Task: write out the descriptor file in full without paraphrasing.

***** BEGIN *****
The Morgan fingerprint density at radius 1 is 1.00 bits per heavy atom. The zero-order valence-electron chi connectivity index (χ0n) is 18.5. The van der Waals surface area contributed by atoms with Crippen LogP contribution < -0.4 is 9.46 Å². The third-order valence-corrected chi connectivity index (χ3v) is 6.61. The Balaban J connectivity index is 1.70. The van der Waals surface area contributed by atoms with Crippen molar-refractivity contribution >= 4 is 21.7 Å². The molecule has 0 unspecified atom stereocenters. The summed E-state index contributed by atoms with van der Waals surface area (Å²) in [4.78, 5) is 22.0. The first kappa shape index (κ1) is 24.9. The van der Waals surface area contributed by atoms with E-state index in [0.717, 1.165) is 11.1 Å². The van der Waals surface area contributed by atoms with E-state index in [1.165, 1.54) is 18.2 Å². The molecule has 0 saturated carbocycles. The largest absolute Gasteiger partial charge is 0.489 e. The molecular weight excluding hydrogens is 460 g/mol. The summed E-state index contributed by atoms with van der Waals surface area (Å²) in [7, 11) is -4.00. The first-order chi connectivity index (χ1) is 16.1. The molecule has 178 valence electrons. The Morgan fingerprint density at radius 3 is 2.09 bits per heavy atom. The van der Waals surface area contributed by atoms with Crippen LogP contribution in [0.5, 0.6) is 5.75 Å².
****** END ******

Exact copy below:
The Morgan fingerprint density at radius 1 is 1.00 bits per heavy atom. The zero-order valence-electron chi connectivity index (χ0n) is 18.5. The van der Waals surface area contributed by atoms with Crippen LogP contribution < -0.4 is 9.46 Å². The third-order valence-corrected chi connectivity index (χ3v) is 6.61. The Balaban J connectivity index is 1.70. The van der Waals surface area contributed by atoms with Crippen molar-refractivity contribution >= 4 is 21.7 Å². The molecule has 0 unspecified atom stereocenters. The summed E-state index contributed by atoms with van der Waals surface area (Å²) in [4.78, 5) is 22.0. The first kappa shape index (κ1) is 24.9. The van der Waals surface area contributed by atoms with E-state index in [0.717, 1.165) is 11.1 Å². The van der Waals surface area contributed by atoms with E-state index in [1.165, 1.54) is 18.2 Å². The molecule has 0 saturated carbocycles. The largest absolute Gasteiger partial charge is 0.489 e. The molecular weight excluding hydrogens is 460 g/mol. The summed E-state index contributed by atoms with van der Waals surface area (Å²) in [7, 11) is -4.00. The first-order chi connectivity index (χ1) is 16.1. The molecule has 178 valence electrons. The Morgan fingerprint density at radius 3 is 2.09 bits per heavy atom. The van der Waals surface area contributed by atoms with Crippen LogP contribution in [0.5, 0.6) is 5.75 Å².